Using Benfotiamine to Improve Your Eyesight

Benfotiamine or S-benzoylthiamine O-monophosphate, is a form of vitamin B1 (thiamine). It has been used for many years as a prescription drug in Europe for treating disorders linked to low levels of thiamine, and for averting complications arising out of extended hyperglyceria.

Since it (benfotiamine) is better absorbed by the body than thiamine, because it is ‘fat-based’, it more easily enhances the levels of thiamine in the body.

Diabetics are at risk of having the whole body threatened by complications of diabetes, and the eyes especially vulnerable. Diabetes damages the small blood vessels of the light-sensitive tissue in the retina of the eye leading to retinopathy or even blindness.

Benfotiamine Can Protect Your Eyes

In studies, scientists found that benfotiamine was useful in preventing retinopathy in diabetics. In a thirty-six week long study, subjects were given benfotiamine and it was found that the damage-causing, high levels of AGE’s (advanced glycation endproducts) in the retina were normalized. This led to the conclusion that benfotiamine may delay or slow down the progression of the condition (1)(2).

The usefulness of benfotiamine relating to retinopathy led scientists to investigate it further for other eye related problems. Uveitis is a condition which causes inflammation and affects every 4 people in a 1000. It is an autoimmune disease but can also be caused by bacterial infection.

While the condition can normally be resolved in a number of weeks, it can become a persistent issue developing into conditions like glaucoma or cataracts. The current treatment for uveitis has several negative side-effects associated with it, but benfotiamine has no side effects.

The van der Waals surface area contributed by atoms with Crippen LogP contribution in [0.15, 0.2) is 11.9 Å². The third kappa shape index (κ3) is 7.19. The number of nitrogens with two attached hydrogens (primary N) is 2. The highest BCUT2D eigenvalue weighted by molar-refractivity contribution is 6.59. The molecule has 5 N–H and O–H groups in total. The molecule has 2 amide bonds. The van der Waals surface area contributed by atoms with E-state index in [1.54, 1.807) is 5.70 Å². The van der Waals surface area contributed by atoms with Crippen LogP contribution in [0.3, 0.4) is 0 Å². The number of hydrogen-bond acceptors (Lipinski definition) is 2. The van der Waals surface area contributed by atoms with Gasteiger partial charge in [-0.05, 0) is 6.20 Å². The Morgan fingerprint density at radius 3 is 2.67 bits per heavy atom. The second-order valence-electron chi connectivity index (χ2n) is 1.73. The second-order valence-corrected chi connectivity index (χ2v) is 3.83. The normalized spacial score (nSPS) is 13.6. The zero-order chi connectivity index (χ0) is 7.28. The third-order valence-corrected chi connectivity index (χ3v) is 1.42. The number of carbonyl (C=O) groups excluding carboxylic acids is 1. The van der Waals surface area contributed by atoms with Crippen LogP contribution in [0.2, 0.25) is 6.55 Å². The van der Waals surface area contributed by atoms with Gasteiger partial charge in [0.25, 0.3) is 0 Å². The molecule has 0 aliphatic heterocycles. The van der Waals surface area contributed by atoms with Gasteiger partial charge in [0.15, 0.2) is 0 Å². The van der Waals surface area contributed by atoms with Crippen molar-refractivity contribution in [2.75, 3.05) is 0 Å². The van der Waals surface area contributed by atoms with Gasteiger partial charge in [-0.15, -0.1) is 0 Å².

Hence, University of Texas researchers used benfotiamine to prevent uveitis in rats. Since the rat and human variety of uveitis are very close, it offered a comparison. It was found that benfotiamine prevented the condition in rats. While this research is limited to rats, it is very promising for humans (3).

References:1 – Hammes HP, Du X, Edelstein D, et al. Benfotiamine blocks three major pathways of hyperglycemic damage and prevents experimental diabetic retinopathy. Nat Med. 2003 Mar; 9(3):294-9.

2 – http://en.wikipedia.org/wiki/Advanced_glycation_end-product

3 – Yadav UCS, Subramanyan S, Ramana KV. Prevention of endotoxin-induced uveitis in rats by benfotiamine, a lipophilic analogue of vitamin B1. Investigative Opthalmology & Visual Science. 2009. 50(5): 2276-2282.

About Andy James

Having poor health as a child, contracting a rare form of diabetes (diabetes insipidus) when he was just seven years old, and having been in a near fatal car wreck at the age of 33, Andy now focuses his mind on all things to do with improving ones health. The Benfotiamine Project was set up to explore benfotiamine, which helps the body to absorb Thiamine (vitamin B1). You can find out more about Andy on his Google plus profile, where you read his other health projects.

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